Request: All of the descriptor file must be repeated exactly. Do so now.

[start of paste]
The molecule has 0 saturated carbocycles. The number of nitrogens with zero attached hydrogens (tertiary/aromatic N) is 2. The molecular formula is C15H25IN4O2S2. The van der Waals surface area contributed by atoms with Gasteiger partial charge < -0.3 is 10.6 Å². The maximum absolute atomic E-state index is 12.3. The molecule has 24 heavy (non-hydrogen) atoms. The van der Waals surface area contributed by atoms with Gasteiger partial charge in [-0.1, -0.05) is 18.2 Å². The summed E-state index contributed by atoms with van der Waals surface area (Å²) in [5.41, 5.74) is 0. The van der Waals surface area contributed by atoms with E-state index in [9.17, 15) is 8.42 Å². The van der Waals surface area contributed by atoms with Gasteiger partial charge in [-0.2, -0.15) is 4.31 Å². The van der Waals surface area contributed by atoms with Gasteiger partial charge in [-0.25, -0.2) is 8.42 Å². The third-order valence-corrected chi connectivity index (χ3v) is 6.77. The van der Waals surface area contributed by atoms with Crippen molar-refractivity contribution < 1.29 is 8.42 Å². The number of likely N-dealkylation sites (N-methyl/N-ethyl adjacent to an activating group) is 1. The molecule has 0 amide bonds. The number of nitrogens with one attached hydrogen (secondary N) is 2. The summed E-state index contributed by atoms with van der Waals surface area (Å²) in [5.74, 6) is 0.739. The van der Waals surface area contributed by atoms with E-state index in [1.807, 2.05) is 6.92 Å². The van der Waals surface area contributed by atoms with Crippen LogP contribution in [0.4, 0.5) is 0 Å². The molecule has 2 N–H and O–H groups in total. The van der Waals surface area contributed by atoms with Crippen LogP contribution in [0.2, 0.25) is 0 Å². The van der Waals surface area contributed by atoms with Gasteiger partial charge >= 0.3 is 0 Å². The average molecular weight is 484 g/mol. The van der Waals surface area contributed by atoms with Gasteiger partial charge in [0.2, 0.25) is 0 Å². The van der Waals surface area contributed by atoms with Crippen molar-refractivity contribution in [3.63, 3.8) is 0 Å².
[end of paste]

The molecule has 0 saturated carbocycles. The number of nitrogens with zero attached hydrogens (tertiary/aromatic N) is 2. The molecular formula is C15H25IN4O2S2. The van der Waals surface area contributed by atoms with Gasteiger partial charge < -0.3 is 10.6 Å². The maximum absolute atomic E-state index is 12.3. The molecule has 24 heavy (non-hydrogen) atoms. The van der Waals surface area contributed by atoms with Gasteiger partial charge in [-0.1, -0.05) is 18.2 Å². The summed E-state index contributed by atoms with van der Waals surface area (Å²) in [5.41, 5.74) is 0. The van der Waals surface area contributed by atoms with E-state index in [9.17, 15) is 8.42 Å². The van der Waals surface area contributed by atoms with Gasteiger partial charge in [-0.2, -0.15) is 4.31 Å². The van der Waals surface area contributed by atoms with Gasteiger partial charge in [-0.25, -0.2) is 8.42 Å². The third-order valence-corrected chi connectivity index (χ3v) is 6.77. The van der Waals surface area contributed by atoms with Crippen molar-refractivity contribution < 1.29 is 8.42 Å². The number of likely N-dealkylation sites (N-methyl/N-ethyl adjacent to an activating group) is 1. The molecule has 0 amide bonds. The number of nitrogens with one attached hydrogen (secondary N) is 2. The summed E-state index contributed by atoms with van der Waals surface area (Å²) in [5.74, 6) is 0.739. The van der Waals surface area contributed by atoms with E-state index in [1.807, 2.05) is 6.92 Å². The van der Waals surface area contributed by atoms with Crippen LogP contribution in [0.4, 0.5) is 0 Å². The molecule has 2 N–H and O–H groups in total. The van der Waals surface area contributed by atoms with Crippen LogP contribution in [0.2, 0.25) is 0 Å². The van der Waals surface area contributed by atoms with Gasteiger partial charge >= 0.3 is 0 Å². The average molecular weight is 484 g/mol. The van der Waals surface area contributed by atoms with Gasteiger partial charge in [0.2, 0.25) is 0 Å². The van der Waals surface area contributed by atoms with Crippen molar-refractivity contribution in [3.63, 3.8) is 0 Å².